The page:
April 19, 2019

Nokia Targets Open Source Qt 4.6 at Symbian

Cross-platform Mobility

  • December 2, 2009
  • By Sean Michael Kerner
Sean Michael Kerner

Nokia is ramping up development of its Qt open source user interface and application framework with a new release this week.

Among the big new additions to Qt 4.6 is support for the widespread Symbian mobile phone operating system. Nokia is one of the biggest supporters of Symbian, with the vast majority of its devices using the OS. In 2008, it purchased Symbian and has since set on its own open source path.

As a result, bumping Qt to version 4.6 -- its second update this year -- signals an acceleration of Nokia's developer efforts.

"Qt 4.6 marks an exciting time for developers, regardless of their target form factor or platform," Sebastian Nystrom, Nokia's vice president for application services and frameworks, said in a statement. "Developers can easily create visually appealing and web-connected applications for desktops or devices, including targeting the hundreds of millions of Symbian and Maemo-based devices."

The move to further support Symbian comes at a critical time for both Nokia and Symbian as each faces increasing pressure from developers building apps for Apple (NASDAQ: AAPL), whose iPhone continues to gain traction among developers and end users. It's also facing competition from rivals like the Google-backed open source mobile OS, Android.

For Nokia, Qt is a key way to keep its hand in the development game. The C++ application development framework for GUIs enables developers to write applications for deployment across multiple platforms, including Windows, Linux/UNIX, Mac OS X -- and now Symbian -- along with preview support for Nokia's Maemo mobile operating system. Qt also is well-known as the framework behind the open source KDE Linux desktop.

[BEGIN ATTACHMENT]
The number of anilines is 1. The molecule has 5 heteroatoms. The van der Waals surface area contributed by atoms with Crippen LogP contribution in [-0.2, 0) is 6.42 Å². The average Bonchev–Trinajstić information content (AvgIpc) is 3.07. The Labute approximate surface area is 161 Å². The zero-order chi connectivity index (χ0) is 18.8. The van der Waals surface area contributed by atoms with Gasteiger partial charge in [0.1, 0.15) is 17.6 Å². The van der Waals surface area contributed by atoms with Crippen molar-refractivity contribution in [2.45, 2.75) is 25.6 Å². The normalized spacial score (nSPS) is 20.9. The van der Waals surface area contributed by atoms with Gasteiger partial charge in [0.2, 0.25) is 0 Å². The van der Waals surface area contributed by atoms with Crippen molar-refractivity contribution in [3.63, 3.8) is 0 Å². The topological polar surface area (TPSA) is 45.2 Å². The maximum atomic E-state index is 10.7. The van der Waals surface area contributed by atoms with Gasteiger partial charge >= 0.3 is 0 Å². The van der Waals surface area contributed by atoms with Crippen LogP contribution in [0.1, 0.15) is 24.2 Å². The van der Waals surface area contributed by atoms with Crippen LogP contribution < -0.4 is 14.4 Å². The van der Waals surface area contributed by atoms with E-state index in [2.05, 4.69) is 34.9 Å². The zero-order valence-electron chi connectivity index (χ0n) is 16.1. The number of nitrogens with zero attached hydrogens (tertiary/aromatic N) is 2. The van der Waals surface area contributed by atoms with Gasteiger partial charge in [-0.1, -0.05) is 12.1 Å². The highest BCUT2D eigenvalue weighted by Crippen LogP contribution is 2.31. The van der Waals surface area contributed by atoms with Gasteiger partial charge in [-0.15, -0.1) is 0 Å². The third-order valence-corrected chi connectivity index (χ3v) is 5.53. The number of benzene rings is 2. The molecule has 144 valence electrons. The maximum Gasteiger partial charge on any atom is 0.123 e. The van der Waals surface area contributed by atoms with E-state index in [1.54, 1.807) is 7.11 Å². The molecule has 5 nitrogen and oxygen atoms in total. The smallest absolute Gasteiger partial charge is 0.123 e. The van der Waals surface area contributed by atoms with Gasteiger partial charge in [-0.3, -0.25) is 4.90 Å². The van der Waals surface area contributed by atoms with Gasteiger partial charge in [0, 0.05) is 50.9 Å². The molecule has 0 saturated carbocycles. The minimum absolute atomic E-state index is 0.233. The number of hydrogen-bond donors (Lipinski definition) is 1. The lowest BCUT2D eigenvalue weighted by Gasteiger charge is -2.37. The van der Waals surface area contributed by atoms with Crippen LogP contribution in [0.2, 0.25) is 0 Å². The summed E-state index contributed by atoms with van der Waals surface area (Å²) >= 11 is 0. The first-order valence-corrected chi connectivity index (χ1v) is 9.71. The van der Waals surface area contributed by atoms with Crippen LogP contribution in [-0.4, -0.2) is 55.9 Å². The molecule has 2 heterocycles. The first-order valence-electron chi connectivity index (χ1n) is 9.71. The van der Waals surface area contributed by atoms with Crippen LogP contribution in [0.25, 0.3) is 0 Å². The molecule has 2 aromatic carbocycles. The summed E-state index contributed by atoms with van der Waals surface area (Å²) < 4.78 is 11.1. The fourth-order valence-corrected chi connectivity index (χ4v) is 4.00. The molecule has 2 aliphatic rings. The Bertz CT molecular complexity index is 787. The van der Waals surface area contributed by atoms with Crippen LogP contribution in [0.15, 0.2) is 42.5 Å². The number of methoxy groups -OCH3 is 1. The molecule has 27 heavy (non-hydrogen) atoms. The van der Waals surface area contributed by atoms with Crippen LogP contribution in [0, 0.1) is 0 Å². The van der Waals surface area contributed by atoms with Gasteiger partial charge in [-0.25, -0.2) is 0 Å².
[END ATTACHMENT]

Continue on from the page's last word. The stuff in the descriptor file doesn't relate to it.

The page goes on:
Additionally, despite remaining Symbian's chief backer, Nokia has also lately shown conflicting signs of souring on the OS, which continues losing share to newer players like Apple. Earlier this year, it moved to sell off its Symbian Professional Services unit to Accenture. Consequently, pressing ahead on the cross-platform Qt could help Nokia also ensure it maintains an important role in developer tools for more than just its own operating system.

Nokia acquired the Qt technology as part of its acquisition of software vendor Trolltech for $150 million in 2008.

Getting touchy, and a new IDE

Beyond the new mobile platform support, Qt 4.6 provides developers with a new animation framework for delivering advanced graphics capabilities. There are also new multitouch capabilities that enable developers to build application that respond to user finger actions, like "flicking" a touchscreen.

The concept of multitouch navigation has been popularized by Apple's iPhone and its underlying WebKit Web rendering engine. WebKit and Qt are very closely related and share a common heritage. WebKit has been supported in Qt since version 4.4. And WebKit was originally derived from KHTML, which is the rendering engine behind the Konquerer Web browser on KDE -- itself powered by Qt.

Performance work under the hood is also a key part of the Qt 4.6 release. Nokia's Qt development team rewrote a key graphics rendering component in order to provide additional graphics acceleration for user interfaces, it said.

As a complement to the Qt 4.6 release, Nokia is also releasing a new version of its Qt Creator IDE for building Qt cross-platform applications. The initial Qt Creator release came out alongside the Qt 4.5 release in March.

Qt Creator 1.3 includes support for Symbian development as well as improved support for smaller screen sizes overall.

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